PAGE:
Follow below guides for detailed step by step implementation of firewall policies using FQDN:

Implementing hierarchical firewall policies

Implementing global firewall policies

Implementing regional firewall policies

Understanding FQDN limitations

The following restrictions apply to both ingress and egress firewall rules employing FQDN objects:

FQDN objects do not support wildcard (*) or top-level (root) domain names, such as *.example.com and .org.

A domain name can resolve to a maximum of 32 IPv4 addresses and 32 IPv6 addresses. If DNS queries yield more than 32 IPv4 or IPv6 addresses, only the first 32 addresses are included. Therefore, avoid including domain names resolving to more than 32 IPv4 and IPv6 addresses in ingress firewall policy rules. However, note that this does not have any impact for using FQDN in egress firewall rules.

Certain domain name queries yield unique answers depending on the location of the requesting client. Firewall policy rules perform DNS resolution in the Google Cloud region containing the VM to which the rule applies.

When incorporating FQDN objects into ingress firewall policy rules, be aware of the following limitations:

Avoid using ingress rules utilizing FQDN objects if domain name resolution results are highly variable or if DNS-based load balancing is employed. For instance, numerous Google domain names utilize a DNS-based load-balancing scheme.

FQDN exceptions during DNS resolution

When using FQDN objects within firewall policy rules, you may encounter the following exceptions during DNS resolution:

Bad domain name: If a firewall policy rule contains one or more domain names in an invalid format, an error occurs. The rule cannot be created unless all domain names are correctly formatted.

Domain name does not exist (NXDOMAIN): If a domain name does not exist, Google Cloud disregards the FQDN object in the firewall policy rule.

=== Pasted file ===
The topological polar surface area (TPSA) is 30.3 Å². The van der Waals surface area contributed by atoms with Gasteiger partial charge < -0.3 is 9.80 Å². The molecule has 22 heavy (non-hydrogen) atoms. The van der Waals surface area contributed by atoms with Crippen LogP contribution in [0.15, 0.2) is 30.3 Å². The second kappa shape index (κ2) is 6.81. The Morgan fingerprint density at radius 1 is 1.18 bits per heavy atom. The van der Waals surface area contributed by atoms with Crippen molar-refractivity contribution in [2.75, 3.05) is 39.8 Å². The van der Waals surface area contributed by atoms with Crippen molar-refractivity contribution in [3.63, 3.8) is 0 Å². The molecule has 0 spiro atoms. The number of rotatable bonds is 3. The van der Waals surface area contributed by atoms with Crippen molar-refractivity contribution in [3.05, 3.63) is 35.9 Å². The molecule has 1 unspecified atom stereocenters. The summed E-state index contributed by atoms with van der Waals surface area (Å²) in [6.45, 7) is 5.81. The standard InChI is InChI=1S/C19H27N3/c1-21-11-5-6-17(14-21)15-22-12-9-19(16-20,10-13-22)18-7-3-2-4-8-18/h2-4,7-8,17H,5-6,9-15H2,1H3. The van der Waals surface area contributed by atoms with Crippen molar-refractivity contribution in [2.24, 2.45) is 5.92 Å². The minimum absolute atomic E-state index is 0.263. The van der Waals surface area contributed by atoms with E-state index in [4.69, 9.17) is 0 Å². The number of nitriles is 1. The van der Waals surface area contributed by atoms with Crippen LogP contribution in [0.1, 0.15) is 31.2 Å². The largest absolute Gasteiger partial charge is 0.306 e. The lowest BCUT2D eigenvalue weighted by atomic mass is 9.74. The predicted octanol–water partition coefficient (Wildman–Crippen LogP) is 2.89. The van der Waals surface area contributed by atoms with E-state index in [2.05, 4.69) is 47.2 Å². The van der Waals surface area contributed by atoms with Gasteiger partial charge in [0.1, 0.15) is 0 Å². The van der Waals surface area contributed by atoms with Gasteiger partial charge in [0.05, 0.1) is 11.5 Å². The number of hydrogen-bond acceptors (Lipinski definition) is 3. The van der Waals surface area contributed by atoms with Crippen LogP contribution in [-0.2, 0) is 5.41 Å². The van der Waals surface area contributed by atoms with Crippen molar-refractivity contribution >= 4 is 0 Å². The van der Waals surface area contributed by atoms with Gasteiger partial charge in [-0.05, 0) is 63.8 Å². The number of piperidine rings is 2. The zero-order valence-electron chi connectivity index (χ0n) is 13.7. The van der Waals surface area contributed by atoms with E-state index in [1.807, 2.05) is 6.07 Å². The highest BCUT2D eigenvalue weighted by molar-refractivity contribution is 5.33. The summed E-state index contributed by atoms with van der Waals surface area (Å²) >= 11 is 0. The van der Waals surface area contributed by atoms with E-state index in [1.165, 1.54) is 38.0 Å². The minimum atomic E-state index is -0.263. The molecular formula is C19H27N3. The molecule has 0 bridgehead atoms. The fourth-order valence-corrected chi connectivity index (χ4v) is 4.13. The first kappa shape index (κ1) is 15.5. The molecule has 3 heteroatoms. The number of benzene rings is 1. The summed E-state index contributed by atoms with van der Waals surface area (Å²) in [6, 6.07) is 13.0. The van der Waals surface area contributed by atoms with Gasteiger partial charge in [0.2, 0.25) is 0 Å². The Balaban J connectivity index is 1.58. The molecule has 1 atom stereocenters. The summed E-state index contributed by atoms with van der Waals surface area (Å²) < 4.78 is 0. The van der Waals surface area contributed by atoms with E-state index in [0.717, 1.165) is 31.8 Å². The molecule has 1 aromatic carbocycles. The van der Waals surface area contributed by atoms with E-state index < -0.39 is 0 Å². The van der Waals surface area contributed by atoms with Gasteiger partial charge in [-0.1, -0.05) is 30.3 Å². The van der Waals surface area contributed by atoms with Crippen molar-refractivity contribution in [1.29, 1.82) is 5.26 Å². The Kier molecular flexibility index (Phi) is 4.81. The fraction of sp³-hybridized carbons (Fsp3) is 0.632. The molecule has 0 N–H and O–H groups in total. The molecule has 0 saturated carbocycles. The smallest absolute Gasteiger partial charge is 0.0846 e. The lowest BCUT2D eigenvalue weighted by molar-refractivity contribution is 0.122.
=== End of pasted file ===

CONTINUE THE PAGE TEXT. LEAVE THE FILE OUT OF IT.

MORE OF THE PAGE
No IP address resolution: If a domain name fails to resolve to any IP address, the associated FQDN object is disregarded.

NOTE: Cloud NGFW considers NXDOMAIN and IP address resolution failure cases functionally identical.

Unreachable Cloud DNS server: If a DNS server becomes unreachable, firewall policy rules employing FQDN objects apply only if previously cached DNS resolution results are accessible. Otherwise, the FQDN objects within the rule are ignored, either due to the absence of cached results or expiration of the cached DNS data.

Benefits

Improved reliability: FQDNs do not change when the underlying IP addresses change, such as traffic that’s routed through load balancers. This can help to reduce downtime and improve the reliability of your cloud workloads.

Easier to use: FQDNs are more human-readable and easier to remember than IP addresses. This can make your firewall rules more readable and easier to maintain.

Enhanced security: FQDNs can help to improve the security of your applications by making it more difficult for DNS spoofing attacks. 

What’s next

Dive into the docs: Start exploring the Google Cloud NGFW documentation for a deeper understanding of FQDN objects and firewall rules.

Test it out: Create some FQDN objects and try implementing them in your own firewall rules. See how they simplify your workflow and enhance your security.

Share your knowledge: Help others benefit from FQDN objects by sharing this article with your colleagues and network.

With FQDN objects in your toolkit, you’re well on your way to a more secure and streamlined cloud environment. Enjoy the newfound ease and flexibility in your firewall management!

Cloud BlogRead More

RELATED ARTICLES

LEAVE A REPLY

Please enter your comment!
Please enter your name here

Most Popular

Recent Comments